9 Things Every Professional Photographer Should Know by Jason Aten

120,000.  Apparently, that’s the number of new photographers in the last year.  120,000!  That’s a lot of new photographers.  That’s a lot of new businesses.  That’s a lot of new people working hard to build a business around this photography thing we do.  So, for those of you who find yourself in that group – here’s a few thoughts that no one really tells you when you start your own business in your living room.

For those of you who’ve been around for a while – I’d love for you to share some more thoughts at the end of this post!

1. Stop buying lenses.  Hire an accountant instead.

Yes, fast lenses are great.  Yes, a great camera is sweet.  The truth is, neither will make you a better photographer.  They might make you feel good today, but they won’t change your chance of making a living at photography.  Wanna make better …

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Lightroom Catalog Portability and Syncing Tutorial by Jared Platt

If you are using lightroom on more than one computer, say a laptop and a desktop, or perhaps you have an assistant to does some of your post processing work, or you have outsourced your post processing to Shoot Dot Edit, you will find that knowing how to share, transfer and sync Lightroom Catalogs as well as image XMP data will be invaluable.  Most often, I am using this feature to take a little work with me on my laptop as I am traveling to teach a workshop.  But many of you will also find this lesson useful in outsourcing your work to someone like Shoot Dot Edit.

To learn more about the best workflow methods and Adobe Lightroom, go to  www.jaredplatt.com.  Watch for the Adobe Lightroom Workflow Workshop Tour coming to your city in the late summer and throughout the fall.

Lightroom Catalog Portability and Syncing from Jared Platt on Vimeo.

Written …

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Tips From a Blogger: Avoiding Writer’s Block by Elizabeth Villa Ippolito

I’m sitting in the new “creative room” here at the Pictage office, on a stool facing a new IKEA tall writing desk. My iPod is in one ear, silence in the other, with eraser dust everywhere, and I mean everywhere. This is the perfect scene for my mad scribbling on a large yellow legal pad of paper- writer’s block gone.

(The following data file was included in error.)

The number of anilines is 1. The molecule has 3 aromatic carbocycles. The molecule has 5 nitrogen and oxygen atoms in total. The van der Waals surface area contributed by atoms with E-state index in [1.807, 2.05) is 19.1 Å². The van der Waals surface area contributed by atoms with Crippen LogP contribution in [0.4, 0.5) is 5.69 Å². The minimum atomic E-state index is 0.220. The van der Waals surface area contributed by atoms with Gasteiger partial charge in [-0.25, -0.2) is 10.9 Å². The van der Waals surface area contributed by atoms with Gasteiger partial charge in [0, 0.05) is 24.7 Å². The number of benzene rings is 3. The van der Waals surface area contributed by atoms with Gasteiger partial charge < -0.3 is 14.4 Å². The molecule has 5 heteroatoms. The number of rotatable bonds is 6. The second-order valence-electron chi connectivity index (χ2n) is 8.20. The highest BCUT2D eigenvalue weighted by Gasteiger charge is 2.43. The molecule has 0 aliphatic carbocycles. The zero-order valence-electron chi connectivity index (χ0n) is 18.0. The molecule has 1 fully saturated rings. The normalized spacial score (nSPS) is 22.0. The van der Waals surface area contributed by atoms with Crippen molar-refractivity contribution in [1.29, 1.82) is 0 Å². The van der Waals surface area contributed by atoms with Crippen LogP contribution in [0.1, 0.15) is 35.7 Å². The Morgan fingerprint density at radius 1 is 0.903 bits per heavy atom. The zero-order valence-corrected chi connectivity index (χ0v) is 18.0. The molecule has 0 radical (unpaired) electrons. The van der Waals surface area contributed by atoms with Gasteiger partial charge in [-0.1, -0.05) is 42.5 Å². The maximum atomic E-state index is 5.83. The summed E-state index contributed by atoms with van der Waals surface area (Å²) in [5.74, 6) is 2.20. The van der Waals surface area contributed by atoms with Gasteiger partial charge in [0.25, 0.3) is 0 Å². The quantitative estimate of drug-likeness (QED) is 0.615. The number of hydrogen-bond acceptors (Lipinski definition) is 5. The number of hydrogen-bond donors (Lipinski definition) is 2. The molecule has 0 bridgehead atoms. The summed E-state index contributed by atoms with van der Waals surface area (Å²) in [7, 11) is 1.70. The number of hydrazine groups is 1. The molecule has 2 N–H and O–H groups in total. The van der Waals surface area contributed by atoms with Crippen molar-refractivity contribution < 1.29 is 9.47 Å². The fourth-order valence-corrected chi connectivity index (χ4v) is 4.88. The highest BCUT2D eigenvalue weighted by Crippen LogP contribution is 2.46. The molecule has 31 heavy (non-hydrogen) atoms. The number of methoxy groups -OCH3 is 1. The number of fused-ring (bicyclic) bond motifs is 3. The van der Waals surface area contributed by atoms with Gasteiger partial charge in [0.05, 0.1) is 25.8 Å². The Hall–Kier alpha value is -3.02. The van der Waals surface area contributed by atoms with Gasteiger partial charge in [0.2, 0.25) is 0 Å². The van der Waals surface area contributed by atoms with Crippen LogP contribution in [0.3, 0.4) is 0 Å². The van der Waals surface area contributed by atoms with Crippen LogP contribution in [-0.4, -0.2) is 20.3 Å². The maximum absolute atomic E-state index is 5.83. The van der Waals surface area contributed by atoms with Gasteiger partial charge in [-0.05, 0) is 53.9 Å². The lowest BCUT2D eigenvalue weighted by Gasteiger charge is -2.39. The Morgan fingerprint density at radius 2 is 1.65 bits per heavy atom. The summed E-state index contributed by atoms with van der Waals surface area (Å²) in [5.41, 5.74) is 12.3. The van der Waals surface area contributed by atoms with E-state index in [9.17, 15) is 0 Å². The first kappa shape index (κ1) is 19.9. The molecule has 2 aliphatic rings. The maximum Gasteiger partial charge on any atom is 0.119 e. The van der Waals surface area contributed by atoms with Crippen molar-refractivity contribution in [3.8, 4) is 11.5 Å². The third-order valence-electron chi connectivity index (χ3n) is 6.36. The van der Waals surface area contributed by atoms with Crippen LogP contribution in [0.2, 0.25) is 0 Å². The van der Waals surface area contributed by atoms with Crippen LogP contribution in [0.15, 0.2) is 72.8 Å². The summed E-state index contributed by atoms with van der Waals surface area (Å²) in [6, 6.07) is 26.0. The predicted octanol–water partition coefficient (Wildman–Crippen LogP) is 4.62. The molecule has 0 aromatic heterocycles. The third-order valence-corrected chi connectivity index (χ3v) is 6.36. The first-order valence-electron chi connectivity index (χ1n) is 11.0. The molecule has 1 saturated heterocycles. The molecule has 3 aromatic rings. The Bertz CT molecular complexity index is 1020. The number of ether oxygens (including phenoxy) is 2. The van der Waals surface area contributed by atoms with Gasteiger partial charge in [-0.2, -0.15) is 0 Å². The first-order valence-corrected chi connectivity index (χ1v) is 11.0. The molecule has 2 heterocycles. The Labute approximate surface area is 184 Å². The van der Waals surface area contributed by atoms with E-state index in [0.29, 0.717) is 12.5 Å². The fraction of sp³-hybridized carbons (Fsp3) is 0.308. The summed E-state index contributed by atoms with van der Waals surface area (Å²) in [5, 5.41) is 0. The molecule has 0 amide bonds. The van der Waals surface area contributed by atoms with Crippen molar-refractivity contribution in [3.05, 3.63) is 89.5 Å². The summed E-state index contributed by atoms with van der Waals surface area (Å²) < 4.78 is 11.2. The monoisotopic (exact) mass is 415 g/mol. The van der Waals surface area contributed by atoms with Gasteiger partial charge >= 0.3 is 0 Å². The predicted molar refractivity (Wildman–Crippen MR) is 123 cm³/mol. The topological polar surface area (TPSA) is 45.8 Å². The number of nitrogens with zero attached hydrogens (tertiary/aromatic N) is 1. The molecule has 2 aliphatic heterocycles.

For the past few weeks I have been struggling with one of my least favorite things in the whole world, writer’s block. Although I don’t write much on the blog here at Pictage, we are fortunate enough to have great photographer contributors, I do a lot of writing every day at work. For the past few weeks I have been in a creative dry spell, the words not quite stringing together into sentences the way they normally do. The thing about writer’s block is that as you become more and more …

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Lifestyle Photography Part Two: Client Relationships by Amber Holritz

Real life is beautiful. I believe wholeheartedly in this philosophy, and after reading my last article in this series, you may acknowledge the idea… but does the average consumer embrace this concept?

When an expecting mother decides that it is time to cross the “hire a photographer” task off of her “to-do before the baby arrives” list, does she immediately think, “Ooooh! I know… I’ll have a photographer come to my house and document our real lives!” Probably not. It’s very possible that this mother has never been exposed to the idea of Lifestyle Baby Photography, and even if she has, she’s probably plagued with doubts about it, rather than excitement.

“Our house isn’t nearly as nice as the one on that photographer’s site.” “I’ll definitely need to lose weight first” “We don’t really do anything fun. What will she possibly photograph?” “I’m not very photogenic”

And the list goes on and on and on…

If I …

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Get Out of the Woods: Hire a Guide by Kevin Swan

Photographers are, nearly unilaterally, horrible business people.